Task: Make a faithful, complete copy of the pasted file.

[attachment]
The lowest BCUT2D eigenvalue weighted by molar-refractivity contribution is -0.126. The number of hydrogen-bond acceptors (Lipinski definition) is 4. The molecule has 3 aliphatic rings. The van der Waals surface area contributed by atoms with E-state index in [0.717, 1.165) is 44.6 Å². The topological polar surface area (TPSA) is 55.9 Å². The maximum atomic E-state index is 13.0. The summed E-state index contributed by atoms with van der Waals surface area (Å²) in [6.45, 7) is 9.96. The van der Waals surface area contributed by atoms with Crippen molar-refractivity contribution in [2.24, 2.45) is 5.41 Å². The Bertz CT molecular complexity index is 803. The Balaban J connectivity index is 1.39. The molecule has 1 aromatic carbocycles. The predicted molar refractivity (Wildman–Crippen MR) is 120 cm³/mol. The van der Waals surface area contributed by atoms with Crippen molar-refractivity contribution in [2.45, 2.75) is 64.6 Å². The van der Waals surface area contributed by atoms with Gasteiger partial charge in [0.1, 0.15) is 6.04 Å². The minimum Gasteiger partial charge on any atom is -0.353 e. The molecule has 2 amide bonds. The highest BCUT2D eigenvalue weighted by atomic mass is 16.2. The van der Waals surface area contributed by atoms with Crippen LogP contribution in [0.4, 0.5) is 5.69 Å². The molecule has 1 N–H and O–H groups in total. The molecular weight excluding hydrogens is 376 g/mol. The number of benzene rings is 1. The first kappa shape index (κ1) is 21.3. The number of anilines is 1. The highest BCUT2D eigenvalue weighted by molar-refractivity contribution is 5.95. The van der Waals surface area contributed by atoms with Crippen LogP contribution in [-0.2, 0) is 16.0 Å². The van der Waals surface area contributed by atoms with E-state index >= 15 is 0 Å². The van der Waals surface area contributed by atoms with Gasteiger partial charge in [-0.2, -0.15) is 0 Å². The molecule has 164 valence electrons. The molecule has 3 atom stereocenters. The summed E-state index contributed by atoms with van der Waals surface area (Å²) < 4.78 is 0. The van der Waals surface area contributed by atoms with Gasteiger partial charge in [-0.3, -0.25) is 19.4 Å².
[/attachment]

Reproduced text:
The lowest BCUT2D eigenvalue weighted by molar-refractivity contribution is -0.126. The number of hydrogen-bond acceptors (Lipinski definition) is 4. The molecule has 3 aliphatic rings. The van der Waals surface area contributed by atoms with E-state index in [0.717, 1.165) is 44.6 Å². The topological polar surface area (TPSA) is 55.9 Å². The maximum atomic E-state index is 13.0. The summed E-state index contributed by atoms with van der Waals surface area (Å²) in [6.45, 7) is 9.96. The van der Waals surface area contributed by atoms with Crippen molar-refractivity contribution in [2.24, 2.45) is 5.41 Å². The Bertz CT molecular complexity index is 803. The Balaban J connectivity index is 1.39. The molecule has 1 aromatic carbocycles. The predicted molar refractivity (Wildman–Crippen MR) is 120 cm³/mol. The van der Waals surface area contributed by atoms with Crippen molar-refractivity contribution in [2.45, 2.75) is 64.6 Å². The van der Waals surface area contributed by atoms with Gasteiger partial charge in [0.1, 0.15) is 6.04 Å². The minimum Gasteiger partial charge on any atom is -0.353 e. The molecule has 2 amide bonds. The highest BCUT2D eigenvalue weighted by atomic mass is 16.2. The van der Waals surface area contributed by atoms with Crippen LogP contribution in [0.4, 0.5) is 5.69 Å². The molecule has 1 N–H and O–H groups in total. The molecular weight excluding hydrogens is 376 g/mol. The number of benzene rings is 1. The first kappa shape index (κ1) is 21.3. The number of anilines is 1. The highest BCUT2D eigenvalue weighted by molar-refractivity contribution is 5.95. The van der Waals surface area contributed by atoms with Crippen LogP contribution in [-0.2, 0) is 16.0 Å². The van der Waals surface area contributed by atoms with E-state index >= 15 is 0 Å². The van der Waals surface area contributed by atoms with Gasteiger partial charge in [-0.2, -0.15) is 0 Å². The molecule has 164 valence electrons. The molecule has 3 atom stereocenters. The summed E-state index contributed by atoms with van der Waals surface area (Å²) < 4.78 is 0. The van der Waals surface area contributed by atoms with Gasteiger partial charge in [-0.3, -0.25) is 19.4 Å².